Pay special attention to the middle paragraph:
And so it may be that one day the Natural History Museum will swap out Darwin's memorial for another statue, perhaps to celebrate another occasion, or even re-replace it with Owen's statue (as I said before, Owen was a splendid scientist and champion of science-for-the-masses, if a bit of a curmudgeon, and he did found the Natural History Museum)."We do not make this request for the mere sake of perpetuating a memory; for so long as men occupy themselves with the pursuit of truth, the name of Darwin runs no more risk of oblivion than does that of Copernicus, or that of Harvey.
Nor, most assuredly, do we ask you to preserve the statue in its cynosural position in this entrance-hall of our National Museum of Natural History as evidence that Mr. Darwin's views have received your official sanction; for science does not recognise such sanctions, and commits suicide when it adopts a creed.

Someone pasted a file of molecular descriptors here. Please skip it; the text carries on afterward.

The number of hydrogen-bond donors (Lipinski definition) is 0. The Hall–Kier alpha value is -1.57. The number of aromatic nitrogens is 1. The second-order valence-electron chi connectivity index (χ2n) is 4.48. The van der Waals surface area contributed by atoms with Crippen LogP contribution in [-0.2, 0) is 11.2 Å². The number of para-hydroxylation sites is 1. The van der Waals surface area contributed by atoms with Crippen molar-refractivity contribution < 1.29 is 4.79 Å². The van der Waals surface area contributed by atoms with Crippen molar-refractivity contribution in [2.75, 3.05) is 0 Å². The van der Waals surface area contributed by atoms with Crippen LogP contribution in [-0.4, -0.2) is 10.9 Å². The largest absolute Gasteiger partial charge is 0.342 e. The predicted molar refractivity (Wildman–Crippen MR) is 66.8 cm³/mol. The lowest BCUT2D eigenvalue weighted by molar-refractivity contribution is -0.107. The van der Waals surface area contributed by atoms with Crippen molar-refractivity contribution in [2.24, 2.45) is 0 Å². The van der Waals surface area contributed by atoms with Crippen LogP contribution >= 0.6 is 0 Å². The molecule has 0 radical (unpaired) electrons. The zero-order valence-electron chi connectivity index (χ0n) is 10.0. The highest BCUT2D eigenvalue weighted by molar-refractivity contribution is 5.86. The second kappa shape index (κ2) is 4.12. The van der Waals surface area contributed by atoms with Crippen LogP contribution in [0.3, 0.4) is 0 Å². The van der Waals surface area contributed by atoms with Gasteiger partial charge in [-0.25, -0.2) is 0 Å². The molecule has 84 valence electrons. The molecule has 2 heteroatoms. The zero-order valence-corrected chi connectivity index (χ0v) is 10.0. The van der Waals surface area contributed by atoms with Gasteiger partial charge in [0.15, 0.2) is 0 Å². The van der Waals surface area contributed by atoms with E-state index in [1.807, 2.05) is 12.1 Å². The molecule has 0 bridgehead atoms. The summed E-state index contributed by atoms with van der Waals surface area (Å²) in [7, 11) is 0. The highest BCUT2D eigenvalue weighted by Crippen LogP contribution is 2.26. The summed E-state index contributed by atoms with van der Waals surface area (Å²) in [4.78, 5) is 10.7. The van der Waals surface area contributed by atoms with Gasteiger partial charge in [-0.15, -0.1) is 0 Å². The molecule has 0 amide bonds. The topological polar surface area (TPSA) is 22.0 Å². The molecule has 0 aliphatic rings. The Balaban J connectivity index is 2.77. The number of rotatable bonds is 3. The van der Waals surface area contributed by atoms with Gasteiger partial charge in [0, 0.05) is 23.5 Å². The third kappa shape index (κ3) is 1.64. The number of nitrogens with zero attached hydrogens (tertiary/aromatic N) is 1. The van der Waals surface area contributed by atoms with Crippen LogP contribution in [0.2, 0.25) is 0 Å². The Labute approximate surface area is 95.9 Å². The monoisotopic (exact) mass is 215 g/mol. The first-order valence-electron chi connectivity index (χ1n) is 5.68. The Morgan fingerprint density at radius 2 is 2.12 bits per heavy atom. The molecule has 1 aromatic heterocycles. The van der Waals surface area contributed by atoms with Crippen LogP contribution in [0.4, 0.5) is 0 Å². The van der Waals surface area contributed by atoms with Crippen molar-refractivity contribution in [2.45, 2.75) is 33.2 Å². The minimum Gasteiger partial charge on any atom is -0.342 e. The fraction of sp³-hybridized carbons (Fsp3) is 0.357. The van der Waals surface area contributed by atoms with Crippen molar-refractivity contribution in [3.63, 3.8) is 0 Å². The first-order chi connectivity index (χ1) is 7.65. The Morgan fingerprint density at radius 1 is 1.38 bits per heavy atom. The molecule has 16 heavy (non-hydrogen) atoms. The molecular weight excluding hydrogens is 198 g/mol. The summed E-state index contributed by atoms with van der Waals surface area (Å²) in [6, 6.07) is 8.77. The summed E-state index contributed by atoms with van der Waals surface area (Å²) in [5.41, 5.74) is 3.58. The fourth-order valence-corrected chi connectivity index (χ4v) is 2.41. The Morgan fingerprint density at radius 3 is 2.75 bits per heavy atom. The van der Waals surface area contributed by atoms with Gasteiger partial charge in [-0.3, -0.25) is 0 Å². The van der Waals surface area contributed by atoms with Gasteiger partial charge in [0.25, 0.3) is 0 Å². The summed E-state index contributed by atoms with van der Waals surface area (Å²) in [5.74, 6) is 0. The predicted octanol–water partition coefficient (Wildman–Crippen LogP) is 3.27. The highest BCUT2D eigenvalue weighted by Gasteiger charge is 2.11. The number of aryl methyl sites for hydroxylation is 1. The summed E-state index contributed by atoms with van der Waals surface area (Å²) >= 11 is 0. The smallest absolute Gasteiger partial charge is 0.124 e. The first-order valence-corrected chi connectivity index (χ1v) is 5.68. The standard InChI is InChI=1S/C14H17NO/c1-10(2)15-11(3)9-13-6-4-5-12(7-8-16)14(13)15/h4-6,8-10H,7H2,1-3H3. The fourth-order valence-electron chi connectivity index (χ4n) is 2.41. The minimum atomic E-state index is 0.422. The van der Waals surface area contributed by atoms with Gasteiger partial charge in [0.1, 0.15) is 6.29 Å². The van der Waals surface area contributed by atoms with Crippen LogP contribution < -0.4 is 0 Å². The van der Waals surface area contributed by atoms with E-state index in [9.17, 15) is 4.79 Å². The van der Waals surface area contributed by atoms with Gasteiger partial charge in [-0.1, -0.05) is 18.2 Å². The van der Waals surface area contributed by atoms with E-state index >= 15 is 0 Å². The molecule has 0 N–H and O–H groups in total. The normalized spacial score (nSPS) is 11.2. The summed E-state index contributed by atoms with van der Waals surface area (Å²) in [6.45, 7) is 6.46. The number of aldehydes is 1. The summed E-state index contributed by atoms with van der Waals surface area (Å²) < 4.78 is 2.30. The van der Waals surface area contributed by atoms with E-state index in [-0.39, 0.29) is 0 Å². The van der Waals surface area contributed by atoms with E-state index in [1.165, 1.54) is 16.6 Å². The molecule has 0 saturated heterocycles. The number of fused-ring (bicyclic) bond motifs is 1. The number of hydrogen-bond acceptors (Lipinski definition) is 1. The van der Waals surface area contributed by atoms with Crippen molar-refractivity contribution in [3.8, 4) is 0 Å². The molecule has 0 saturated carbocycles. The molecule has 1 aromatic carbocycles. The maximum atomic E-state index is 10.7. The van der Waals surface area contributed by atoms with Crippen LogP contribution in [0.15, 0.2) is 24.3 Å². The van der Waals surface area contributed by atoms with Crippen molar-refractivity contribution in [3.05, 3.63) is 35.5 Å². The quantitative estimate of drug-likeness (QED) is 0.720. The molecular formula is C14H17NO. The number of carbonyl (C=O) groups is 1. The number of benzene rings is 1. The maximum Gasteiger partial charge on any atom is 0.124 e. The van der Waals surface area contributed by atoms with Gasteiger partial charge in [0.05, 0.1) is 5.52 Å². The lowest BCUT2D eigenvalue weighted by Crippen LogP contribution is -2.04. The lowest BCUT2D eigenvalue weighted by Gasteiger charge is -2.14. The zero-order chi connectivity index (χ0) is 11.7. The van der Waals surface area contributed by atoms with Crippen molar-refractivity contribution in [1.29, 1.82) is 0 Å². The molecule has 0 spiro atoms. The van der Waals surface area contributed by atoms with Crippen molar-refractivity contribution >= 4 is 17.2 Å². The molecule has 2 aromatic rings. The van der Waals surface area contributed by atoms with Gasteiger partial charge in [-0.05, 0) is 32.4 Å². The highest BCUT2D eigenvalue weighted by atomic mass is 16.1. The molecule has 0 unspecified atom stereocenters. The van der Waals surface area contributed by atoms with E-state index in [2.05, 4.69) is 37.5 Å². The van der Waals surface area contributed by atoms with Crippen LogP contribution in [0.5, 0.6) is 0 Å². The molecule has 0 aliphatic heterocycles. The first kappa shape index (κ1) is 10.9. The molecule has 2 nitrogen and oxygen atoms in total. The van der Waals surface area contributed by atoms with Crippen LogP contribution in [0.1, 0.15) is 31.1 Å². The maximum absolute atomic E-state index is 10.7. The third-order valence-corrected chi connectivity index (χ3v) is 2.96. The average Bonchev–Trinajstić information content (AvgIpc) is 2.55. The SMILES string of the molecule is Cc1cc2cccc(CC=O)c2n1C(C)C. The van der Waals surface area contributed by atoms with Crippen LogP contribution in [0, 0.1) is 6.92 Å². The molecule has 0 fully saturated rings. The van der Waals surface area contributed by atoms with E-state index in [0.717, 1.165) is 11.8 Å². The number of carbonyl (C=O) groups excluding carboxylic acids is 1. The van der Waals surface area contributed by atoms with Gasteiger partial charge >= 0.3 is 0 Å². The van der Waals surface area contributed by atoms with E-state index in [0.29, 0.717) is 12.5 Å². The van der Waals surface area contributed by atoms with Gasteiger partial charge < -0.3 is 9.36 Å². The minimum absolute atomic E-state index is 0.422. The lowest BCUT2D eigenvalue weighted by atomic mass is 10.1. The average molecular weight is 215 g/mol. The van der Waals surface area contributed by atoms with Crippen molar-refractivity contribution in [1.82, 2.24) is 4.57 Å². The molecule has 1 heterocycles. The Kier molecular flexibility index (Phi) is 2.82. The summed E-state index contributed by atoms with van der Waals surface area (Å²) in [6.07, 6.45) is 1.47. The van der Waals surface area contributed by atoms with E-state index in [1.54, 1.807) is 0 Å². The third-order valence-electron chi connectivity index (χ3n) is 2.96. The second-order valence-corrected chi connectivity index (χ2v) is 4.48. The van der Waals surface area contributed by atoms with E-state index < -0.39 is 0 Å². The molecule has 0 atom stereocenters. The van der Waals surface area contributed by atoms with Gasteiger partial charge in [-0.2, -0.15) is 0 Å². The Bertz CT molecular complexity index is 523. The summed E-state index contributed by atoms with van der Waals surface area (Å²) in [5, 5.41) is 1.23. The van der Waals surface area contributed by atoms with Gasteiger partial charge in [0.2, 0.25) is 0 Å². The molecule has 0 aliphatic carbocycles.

No; we beg you to cherish this Memorial as a symbol by which, as generation after generation of students of Nature enter yonder door, they shall be reminded of the ideal according to which they must shape their lives, if they would turn to the best account the opportunities offered by the great institution under your charge."
...read Huxley's address in its entirety here.
For now, though, I think it entirely appropriate that, to celebrate this period encompassing not only Darwin's bicentenary but also Wallace and Darwin's joint discovery of natural selection and the publication of Darwin's On the Origin of Species, we have put Darwin's memorial back in the place where it was first unveiled. It is wholly in keeping with Huxley's plea in the last sentence quoted above, so long as we also bear in mind his warning* in the preceding sentence.
One of the best ways to heed it, as incited here on other occasions, is to welcome, perhaps even commission, honest appraisals of Darwin the man, warts and all, and for goodness sake, can we also please occasionally remember him without That Beard?
*Interestingly, Huxley's warning here would seem to anticipate later creationist claims that Darwinism is a religion ... or perhaps the creationists were, even then, using this as one of their talking points?